While the NFL dominated the sports landscape the past two weekends, Major League Baseball and the MLB Players Association continued to dawdle and damage their own popularity.
Negotiations on a new collective bargaining agreement between baseball's owners and players are set to resume Monday, but there have been no indications that either side is prepared to make the kinds of concessions that would lead to spring training starting on time.
There has been one encouraging development in the baseball world: MLB is prepared to expand use of robot home plate umpires in the minor leagues, instituting it in Class AAA games for the first time.
Robot (or virtual) umpires would guarantee accurate ball-strike calls, eliminate arguments that slow the game's pace of play and erase the constant frustration of watching obvious missed calls that could have been corrected by technology.
Give pitchers a true strike zone and reward them for throwing strikes, and baseball's pace of play will improve. The notion that an old umpire working six games a week can spend three or four hours crouched over an athlete's shoulder and make consistently accurate calls on 95-miles-per-hour pitches while looking cockeyed at an invisible rectangle is silly.
MLB can keep home plate umpires. They can run the game. They can call fair and foul balls and plays at the plate. They can make ball-strike calls if the robot technology temporarily fails. And they can be in charge of pace of play.
It's such a simple way to upgrade the game that MLB and the Players Association should consider it for their labor negotiations.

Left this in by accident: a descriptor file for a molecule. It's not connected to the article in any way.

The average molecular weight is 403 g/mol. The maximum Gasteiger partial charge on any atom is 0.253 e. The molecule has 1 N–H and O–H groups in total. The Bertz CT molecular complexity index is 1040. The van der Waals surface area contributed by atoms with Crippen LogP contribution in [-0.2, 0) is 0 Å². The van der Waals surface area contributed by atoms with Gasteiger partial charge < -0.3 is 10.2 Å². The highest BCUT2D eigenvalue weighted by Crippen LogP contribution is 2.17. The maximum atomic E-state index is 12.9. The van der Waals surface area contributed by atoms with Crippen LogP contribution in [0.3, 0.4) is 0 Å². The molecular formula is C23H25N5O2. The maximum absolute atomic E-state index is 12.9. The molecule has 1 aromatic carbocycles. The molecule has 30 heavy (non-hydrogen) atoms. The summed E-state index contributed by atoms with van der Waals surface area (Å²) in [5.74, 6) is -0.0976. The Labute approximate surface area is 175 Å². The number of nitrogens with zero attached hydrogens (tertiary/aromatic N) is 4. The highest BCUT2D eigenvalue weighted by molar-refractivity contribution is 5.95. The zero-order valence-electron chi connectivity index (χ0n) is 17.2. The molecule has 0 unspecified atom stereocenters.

Before we see a robot ump, we should see a robot arbitrator.
What makes the MLB labor negotiations discouraging are the personalities and issues involved. Commissioner Rob Manfred and MLBPA Executive Director Tony Clark are both relatively new to the job, and both seem more worried about saving face with their constituencies than quickly getting a deal done.
They are threatening to damage a sport that can't afford much more damage.
There is nothing more dangerous in a negotiation than someone who wants to win the negotiation, rather than edge toward a deal that is palatable to both sides.
That's why baseball should institute a negotiating system that empowers an arbitrator — real or hard-wired — to impose a deal if the sides haven't agreed to one by Feb. 1.
A robot arbitrator would look at the issues and conclude the following:
- The Players Association should stop selling out for its highest-paid players and do more for its middle class, its youngest players and those in the minor leagues.
If this is truly a union, it should care more about the player scraping to put together a career than pushing its top stars toward half-billion-dollar contracts. Larger minimum salaries and more pay for minor leaguers are more important to the constituency as a whole.
- Both sides should agree to a salary floor, even if the players won't agree to a salary cap. A salary floor would force struggling franchise to at least try to field a competitive team.
- In exchange for more great-paying jobs, the Players Association could agree to a sterner luxury tax, so the Yankees could still outspend the competition, but only at an inflated cost.
- MLB needs to remove the incentive from losing. Tanking isn't as common in baseball as other sports, but a bad, cheap team can justify tanking by citing money saved and draft position advantages.
Maybe it's as simple as this: No MLB team can draft in the top five two seasons in a row. Nobody is going to tank for the sixth pick in an unpredictable draft.
- A robot arbitrator would want to create robot jobs, so one at each ballpark could monitor a pitch clock that, combined with an electronic strike zone, would speed up the game.
- Both sides should agree to expanding the playoff field. Expanded playoffs would increase revenues and give more middle- and lower-revenue teams a reason to believe they can contend, which would further discourage tanking.